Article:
Like most startup founders, you’re probably wondering how best to get rid of unwanted users. Sure, more users mean more press, more word of mouth, more money, but they can also be a big hassle.
Growth means having to spend hours hiring new people to deal with stronger demand, investing in a bigger office, and having to decide what to do with all the money that has started to pour in.
If you’re worried that something like this might happen to you, rest assured. Here’s a list of seven ways to annoy your app’s users so much they’ll delete your app.
1. Build an app that’s slow, glitchy, and prone to crashes
There’s nothing like poor performance to irritate mobile app users.
The survey showed that over 50% of those questioned would complain about an application’s poor performance to friends or colleagues (32%) or on a social media platform like Facebook or Twitter (21%).
If you’re looking to shed unwanted users and get some bad press while you’re at it, think about developing a mobile application with built in “freeze,” “crash,” and “glitch” functionality.
2. Ask your users for reviews every 20 seconds
Positive reviews are a great way to climb the rankings ladder in the App Store or on Google Play. That’s why you should constantly interrupt users to ask for their feedback.
According to Claire Hoppings, a blogger for the app news and reviews site Infinite Monkeys, some brands even force users to rate their app before they can continue using it. Genius!
When it comes to getting more visibility and downloads for your app, don’t let user experience get in the way of being number 1!
By giving your users as many opportunities as possible to say nice things about your app as possible, you’re effectively making sure they won’t. It’s a stunningly simple way to lose users.
Read also: How to Create UX That Makes Money
3. Users like Ads. Serve up as many of them as possible
Advertisers and their dollars are way more important than the users who download your app. Be sure to keep them happy (the advertisers, that is) by offering up a constant stream of ads.
Follow this advice and you’re guaranteed to lose at least 53% of your users.
The same goes for alerts and notifications, of which you can never have too many. Don’t stop until your app is sending out at least one every 15 seconds.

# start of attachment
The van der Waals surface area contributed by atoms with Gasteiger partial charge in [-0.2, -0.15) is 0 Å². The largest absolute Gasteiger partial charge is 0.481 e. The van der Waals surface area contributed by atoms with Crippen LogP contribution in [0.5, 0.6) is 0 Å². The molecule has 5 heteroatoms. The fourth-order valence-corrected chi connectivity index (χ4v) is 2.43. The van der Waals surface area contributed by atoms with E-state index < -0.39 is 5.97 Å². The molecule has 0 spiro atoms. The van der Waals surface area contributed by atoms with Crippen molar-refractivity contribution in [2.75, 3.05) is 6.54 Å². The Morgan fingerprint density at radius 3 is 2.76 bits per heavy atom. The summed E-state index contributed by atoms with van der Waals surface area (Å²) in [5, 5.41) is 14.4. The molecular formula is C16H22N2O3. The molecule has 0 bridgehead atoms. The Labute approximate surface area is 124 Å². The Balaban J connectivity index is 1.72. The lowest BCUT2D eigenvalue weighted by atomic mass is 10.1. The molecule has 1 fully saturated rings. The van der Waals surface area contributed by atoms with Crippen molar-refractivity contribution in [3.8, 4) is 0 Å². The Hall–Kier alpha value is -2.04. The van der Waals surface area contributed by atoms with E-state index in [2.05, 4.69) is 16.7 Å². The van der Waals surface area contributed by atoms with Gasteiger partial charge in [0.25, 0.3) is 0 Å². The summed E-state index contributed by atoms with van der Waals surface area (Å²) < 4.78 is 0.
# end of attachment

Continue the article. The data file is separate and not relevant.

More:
4. Make user registration as invasive as possible
If there’s one thing I know about people, it’s that they like giving you access to tons of personal information for almost no reason.
Facebook account, email address, age, height, gender, shoe size . . . the more details, the better.
If you’re looking for foolproof way to get users to delete your app before they’ve even used it, ask them for data that isn’t directly related to your app’s main functionality.
5. Integrate too many In-App purchases
We all know that users are willing to pay for little extras that contribute to their experience when using an app. Why not double your money by adding twice as many in-app purchases?
Make sure to ask your users to pay for everything, from essential functionality to bonus features.
6. Don’t stress the User Interface-it’s the core functionality that counts
If your app offers a service that Users need, they won’t care if you build an ugly, unresponsive, or poorly-organized app. Not every UI has to be “delightful.”
Hey, you’re not developing the Mona Lisa. Make sure your app’s core functionality is in place and then slap together a design. It’s a good way to save money.
Read also: UX Design Techniques Graphically
7. Turn your website into a mobile app
You spent all that time and money building a website. Why not get two times more bang for your buck by turning it into a mobile app?
Don’t worry about adding functionality for die-hard users, or differentiating the app from the site. All that takes time, energy, and thought-the three things you certainly don’t have enough of.
If you follow these 7 tips, you’re bound to have a mobile app which only gets downloaded once (or twice if you have a nice mom). If that’s not your goal, though, reach out to the Yalantis team. We’ll help you avoid these and a lot of other mistakes that mobile app startups make.